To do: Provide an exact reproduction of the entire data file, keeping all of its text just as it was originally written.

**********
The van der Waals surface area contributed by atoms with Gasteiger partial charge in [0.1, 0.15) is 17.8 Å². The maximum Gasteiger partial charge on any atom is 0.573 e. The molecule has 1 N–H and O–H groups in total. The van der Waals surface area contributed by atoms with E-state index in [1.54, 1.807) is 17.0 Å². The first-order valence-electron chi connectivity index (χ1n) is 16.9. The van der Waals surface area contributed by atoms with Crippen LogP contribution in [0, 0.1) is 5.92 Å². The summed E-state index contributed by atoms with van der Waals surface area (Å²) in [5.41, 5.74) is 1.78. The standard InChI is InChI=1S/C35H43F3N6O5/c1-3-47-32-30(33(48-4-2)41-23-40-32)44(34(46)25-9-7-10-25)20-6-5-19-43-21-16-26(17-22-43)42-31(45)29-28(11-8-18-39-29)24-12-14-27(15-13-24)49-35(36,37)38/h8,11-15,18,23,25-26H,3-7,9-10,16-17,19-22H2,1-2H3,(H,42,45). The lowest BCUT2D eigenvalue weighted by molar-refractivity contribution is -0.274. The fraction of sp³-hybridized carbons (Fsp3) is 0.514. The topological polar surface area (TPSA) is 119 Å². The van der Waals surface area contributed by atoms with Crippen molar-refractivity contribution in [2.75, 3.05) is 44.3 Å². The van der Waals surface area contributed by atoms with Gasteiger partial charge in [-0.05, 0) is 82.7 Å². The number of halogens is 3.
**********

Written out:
The van der Waals surface area contributed by atoms with Gasteiger partial charge in [0.1, 0.15) is 17.8 Å². The maximum Gasteiger partial charge on any atom is 0.573 e. The molecule has 1 N–H and O–H groups in total. The van der Waals surface area contributed by atoms with E-state index in [1.54, 1.807) is 17.0 Å². The first-order valence-electron chi connectivity index (χ1n) is 16.9. The van der Waals surface area contributed by atoms with Crippen LogP contribution in [0, 0.1) is 5.92 Å². The summed E-state index contributed by atoms with van der Waals surface area (Å²) in [5.41, 5.74) is 1.78. The standard InChI is InChI=1S/C35H43F3N6O5/c1-3-47-32-30(33(48-4-2)41-23-40-32)44(34(46)25-9-7-10-25)20-6-5-19-43-21-16-26(17-22-43)42-31(45)29-28(11-8-18-39-29)24-12-14-27(15-13-24)49-35(36,37)38/h8,11-15,18,23,25-26H,3-7,9-10,16-17,19-22H2,1-2H3,(H,42,45). The lowest BCUT2D eigenvalue weighted by molar-refractivity contribution is -0.274. The fraction of sp³-hybridized carbons (Fsp3) is 0.514. The topological polar surface area (TPSA) is 119 Å². The van der Waals surface area contributed by atoms with Crippen molar-refractivity contribution in [2.75, 3.05) is 44.3 Å². The van der Waals surface area contributed by atoms with Gasteiger partial charge in [-0.05, 0) is 82.7 Å². The number of halogens is 3.